2/05/2011 3:19 AM  
Anonymous mandar said...

All of the films that have been mentioned are very good in their own way. It is important to keep in mind that it's unrealistic to expect one movie have all the components of what really happened. I work very closely with many Rwandese students, and when asked, they all agree that Shooting Dogs was the best and most accurate. After talking with locals in Rwanda and the students, I found out that most Rwandese extremely dislike the portrayal of Hotel Rwanda and Paul Rusesabagina. They DO NOT see him as a hero at all, because supposedly he took money from the people that he allowed to stay in hotel, and if they ran out of money or couldn't afford it, they were cast out into the street with no compassion...so they are pretty unhappy with the impression that most of the Western world has of Hotel Rwanda. Anyway, I really appreciate your kinyarwanda phrasebook. The students and other Rwandese that I have spoken with and met were very impressed with it as well. Thanks!

4/17/2011 11:04 AM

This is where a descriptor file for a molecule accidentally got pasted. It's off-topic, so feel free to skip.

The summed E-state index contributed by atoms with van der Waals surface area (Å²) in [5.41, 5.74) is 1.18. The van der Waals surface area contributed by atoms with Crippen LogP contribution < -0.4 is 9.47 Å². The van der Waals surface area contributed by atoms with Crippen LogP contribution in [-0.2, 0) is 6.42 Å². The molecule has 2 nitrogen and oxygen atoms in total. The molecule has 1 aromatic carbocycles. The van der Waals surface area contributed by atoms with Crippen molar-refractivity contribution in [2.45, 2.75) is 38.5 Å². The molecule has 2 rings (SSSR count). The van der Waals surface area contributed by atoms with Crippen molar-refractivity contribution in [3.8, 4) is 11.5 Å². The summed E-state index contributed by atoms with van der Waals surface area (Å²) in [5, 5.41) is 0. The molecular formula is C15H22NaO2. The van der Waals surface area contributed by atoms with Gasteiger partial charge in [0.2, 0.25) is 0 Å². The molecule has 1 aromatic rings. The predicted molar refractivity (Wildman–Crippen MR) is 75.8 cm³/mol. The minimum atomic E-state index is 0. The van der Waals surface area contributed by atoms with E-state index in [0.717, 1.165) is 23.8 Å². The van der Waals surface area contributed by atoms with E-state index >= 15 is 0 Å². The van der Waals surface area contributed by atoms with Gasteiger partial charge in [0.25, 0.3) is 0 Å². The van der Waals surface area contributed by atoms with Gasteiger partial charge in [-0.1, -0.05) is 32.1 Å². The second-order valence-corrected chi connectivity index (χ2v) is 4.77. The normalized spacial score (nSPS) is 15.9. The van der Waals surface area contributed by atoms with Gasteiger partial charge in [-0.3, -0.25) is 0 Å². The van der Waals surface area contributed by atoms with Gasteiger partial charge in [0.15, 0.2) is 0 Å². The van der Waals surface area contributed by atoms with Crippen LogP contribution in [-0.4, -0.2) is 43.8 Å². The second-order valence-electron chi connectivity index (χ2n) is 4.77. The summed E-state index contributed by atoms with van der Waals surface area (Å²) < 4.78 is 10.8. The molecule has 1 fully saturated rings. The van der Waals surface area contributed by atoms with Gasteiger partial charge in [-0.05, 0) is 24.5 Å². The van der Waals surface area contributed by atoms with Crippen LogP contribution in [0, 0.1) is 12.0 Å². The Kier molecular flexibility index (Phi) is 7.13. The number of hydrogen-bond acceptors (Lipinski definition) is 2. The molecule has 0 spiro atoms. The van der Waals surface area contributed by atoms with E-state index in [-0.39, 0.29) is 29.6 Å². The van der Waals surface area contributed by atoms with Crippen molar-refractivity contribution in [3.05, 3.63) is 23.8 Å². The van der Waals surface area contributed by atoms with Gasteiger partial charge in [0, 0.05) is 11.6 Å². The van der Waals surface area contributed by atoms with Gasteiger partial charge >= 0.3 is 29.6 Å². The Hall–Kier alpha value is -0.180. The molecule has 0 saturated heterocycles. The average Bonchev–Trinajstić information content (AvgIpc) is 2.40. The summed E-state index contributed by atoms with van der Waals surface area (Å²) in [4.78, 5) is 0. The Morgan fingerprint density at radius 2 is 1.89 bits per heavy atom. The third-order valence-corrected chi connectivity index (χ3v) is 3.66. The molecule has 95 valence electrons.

Blogger Mbabazi said...

I disagree with Hotel Rwanda it didn't at all show what happened in 1994 at list sometime,s in Apri showed similar to what happened.

10/11/2011 5:32 AM  
Blogger nana said...

I agree with you,sometime in April really tried to bring out a more clearer picture of what happened in Rwanda in 1994 than Hotel Rwanda.I Personally have heard stories from may relatives living in kigali most of whom are genocide survivors,and they say sometime in april is more real!

10/19/2011 8:14 AM  
Anonymous Wally Howe said...

Thank you for the recommendations, Morgan! I think I would watch the two to make some comparisons. But I must say, because of these movies, people all over the world became aware of what had transpired in Rwanda. It is like a sneak peak in history.

1/24/2013 5:26 PM